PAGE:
The COVID-19 pandemic has forced the cancellation of all kinds of events around the globe. Canceling an event, regardless if small or large, is a worst-case scenario for event planners, even when there’s no other choice. In this post, we discuss how to cancel an event gracefully, and what event organizers can do to ameliorate the downsides of possible cancellations in the future.
First, plan for the possibility of cancellation
“Canceling an event actually starts well before your event even begins. It’s in the contracting phase that you’re setting yourself up for success regarding your ability to cancel,” says Josh San Julian, senior event manager at people analytics platform Perceptyx.
If you do need to cancel, your contract terms with the venue will play a big role in determining your options and obligations. Beginning in the earliest stages of planning your event, try to imagine all the different scenarios that could play out, and negotiate a venue contract that covers you.
Negotiate a contract with a solid “force majeure” clause
Force majeure is a common clause in contracts that frees both parties from obligations in the case of an extraordinary circumstance, such as a natural disaster, that prevents fulfillment of contract terms. The exact events covered vary depending on the language of the contract.
With COVID-19 these clauses have taken on sudden relevance, as the unprecedented nature of the pandemic and the response constitute a force majeure event for many contracts.
On physical collateral, minimize the use of specific event details
San Julian advises event planners to keep event-specific details, such as the venue name and the date, off of physical collateral such as lanyards, signs, and gift packages. This gives you the option to reuse them if those details must be changed because of a cancellation.
Can you postpone instead of cancel?
Before you cancel, see if you can instead postpone the event. This is usually a much better option than canceling. Talk to vendors and sponsors to find out your options, as well as the financial and logistic effects of a postponement.
However, cancellation may still make more sense, especially if your event is recurring. The pandemic forced Perceptyx to cancel its annual Innovation Conference for 2020 rather than compete with fall events or reschedule it too close to the 2021 event.
Be transparent and prioritize your relationships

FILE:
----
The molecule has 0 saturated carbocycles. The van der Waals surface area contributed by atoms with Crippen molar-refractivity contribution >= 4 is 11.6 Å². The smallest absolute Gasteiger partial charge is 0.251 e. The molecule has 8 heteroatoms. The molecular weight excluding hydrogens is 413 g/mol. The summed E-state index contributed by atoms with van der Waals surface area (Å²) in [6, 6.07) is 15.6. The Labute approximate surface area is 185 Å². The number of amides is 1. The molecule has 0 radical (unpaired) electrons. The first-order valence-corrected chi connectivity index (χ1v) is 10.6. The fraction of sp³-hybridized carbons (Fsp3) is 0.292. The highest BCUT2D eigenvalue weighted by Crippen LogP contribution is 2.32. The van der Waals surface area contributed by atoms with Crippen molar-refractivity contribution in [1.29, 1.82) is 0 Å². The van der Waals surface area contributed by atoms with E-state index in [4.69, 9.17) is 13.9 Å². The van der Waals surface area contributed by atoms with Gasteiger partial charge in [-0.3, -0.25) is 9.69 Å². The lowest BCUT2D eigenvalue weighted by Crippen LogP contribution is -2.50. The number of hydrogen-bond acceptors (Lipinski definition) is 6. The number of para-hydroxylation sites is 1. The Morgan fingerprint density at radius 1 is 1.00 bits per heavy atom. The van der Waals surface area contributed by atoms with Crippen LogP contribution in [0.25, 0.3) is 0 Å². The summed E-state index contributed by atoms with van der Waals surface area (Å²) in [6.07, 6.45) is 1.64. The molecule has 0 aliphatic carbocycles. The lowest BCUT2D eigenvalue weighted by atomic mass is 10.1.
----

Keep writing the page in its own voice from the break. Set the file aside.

There’s no way around it: Canceling an event is disappointing for all parties involved, which is why it’s key to work with everyone involved in the event, rather than just dictating the terms of cancellation.
Cooperating to find the best solution for all parties makes the cancellation an opportunity to build those relationships. “Being transparent and making a partnership is the best way to cancel an event,” says San Julian.
Work with vendors
The venue and vendors might allow you to apply some portion of what you owe toward a future event. According to San Julian, “The last thing the hotel wants is to lose a big piece of business and just take a chunk of money from you based on the terms of your contract. They’re losing out on lots more revenue. They want to work with you to make sure you can have the event, or have it at a later date.”
Perceptyx worked with its event venue to add another year to its multi-year contract. “Adding on another year to have our events at their property gives them more revenue in the future, versus just losing out on what we had for 2020,” says San Julian.
Talk to sponsors
Transparency, respect for the relationship, and a willingness to work things out can go a long way when it comes to working with sponsors for a canceled event. Be open with your sponsors. See if you can find other ways to recuperate their costs or make the sponsorship work, such as transferring it to a future event.
Communicate with attendees
When you decide to cancel, let your attendees know right away, especially if some of them will be traveling to attend. Be honest and considerate, and take responsibility for the consequences. Email everyone, post the news on all your social media accounts, and update the event website. Refund all event payments as soon as possible.
Follow up personally through relationship managers if you’re a business holding a conference for customers and other close members of your community. Simply issuing a generic announcement disrespects those relationships.
Canceling an event is disappointing to everyone involved. See if there’s any alternative ways you can provide value, such as by putting on a digital event, sharing helpful information, or even telling attendees you’re preparing for the next event.
By being helpful, empathetic, and transparent, you can ensure the end of one event isn’t the end of a great relationship with a future attendee, customer, or partner.
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